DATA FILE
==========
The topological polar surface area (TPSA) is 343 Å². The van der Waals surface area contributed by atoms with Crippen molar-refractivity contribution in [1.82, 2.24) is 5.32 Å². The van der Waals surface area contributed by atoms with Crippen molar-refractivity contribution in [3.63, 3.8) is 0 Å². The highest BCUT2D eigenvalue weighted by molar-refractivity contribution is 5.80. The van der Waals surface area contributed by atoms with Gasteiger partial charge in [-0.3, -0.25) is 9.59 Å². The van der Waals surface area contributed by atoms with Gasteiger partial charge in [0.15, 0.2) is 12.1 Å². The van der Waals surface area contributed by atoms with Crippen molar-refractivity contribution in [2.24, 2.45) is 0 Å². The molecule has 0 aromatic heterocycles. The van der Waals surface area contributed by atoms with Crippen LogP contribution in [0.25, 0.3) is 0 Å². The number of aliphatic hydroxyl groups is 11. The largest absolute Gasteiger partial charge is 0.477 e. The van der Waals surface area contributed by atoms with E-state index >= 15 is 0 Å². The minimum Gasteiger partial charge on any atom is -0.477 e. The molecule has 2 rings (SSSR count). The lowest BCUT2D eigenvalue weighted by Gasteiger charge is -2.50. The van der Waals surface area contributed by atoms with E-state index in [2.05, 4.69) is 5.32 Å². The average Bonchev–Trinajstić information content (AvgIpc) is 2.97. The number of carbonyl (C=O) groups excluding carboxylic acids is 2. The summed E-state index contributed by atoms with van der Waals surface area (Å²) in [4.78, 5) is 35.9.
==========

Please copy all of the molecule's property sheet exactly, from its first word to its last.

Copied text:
The topological polar surface area (TPSA) is 343 Å². The van der Waals surface area contributed by atoms with Crippen molar-refractivity contribution in [1.82, 2.24) is 5.32 Å². The van der Waals surface area contributed by atoms with Crippen molar-refractivity contribution in [3.63, 3.8) is 0 Å². The highest BCUT2D eigenvalue weighted by molar-refractivity contribution is 5.80. The van der Waals surface area contributed by atoms with Gasteiger partial charge in [-0.3, -0.25) is 9.59 Å². The van der Waals surface area contributed by atoms with Gasteiger partial charge in [0.15, 0.2) is 12.1 Å². The van der Waals surface area contributed by atoms with Crippen molar-refractivity contribution in [2.24, 2.45) is 0 Å². The molecule has 0 aromatic heterocycles. The van der Waals surface area contributed by atoms with Crippen LogP contribution in [0.25, 0.3) is 0 Å². The number of aliphatic hydroxyl groups is 11. The largest absolute Gasteiger partial charge is 0.477 e. The van der Waals surface area contributed by atoms with E-state index >= 15 is 0 Å². The minimum Gasteiger partial charge on any atom is -0.477 e. The molecule has 2 rings (SSSR count). The lowest BCUT2D eigenvalue weighted by Gasteiger charge is -2.50. The van der Waals surface area contributed by atoms with E-state index in [2.05, 4.69) is 5.32 Å². The average Bonchev–Trinajstić information content (AvgIpc) is 2.97. The number of carbonyl (C=O) groups excluding carboxylic acids is 2. The summed E-state index contributed by atoms with van der Waals surface area (Å²) in [4.78, 5) is 35.9.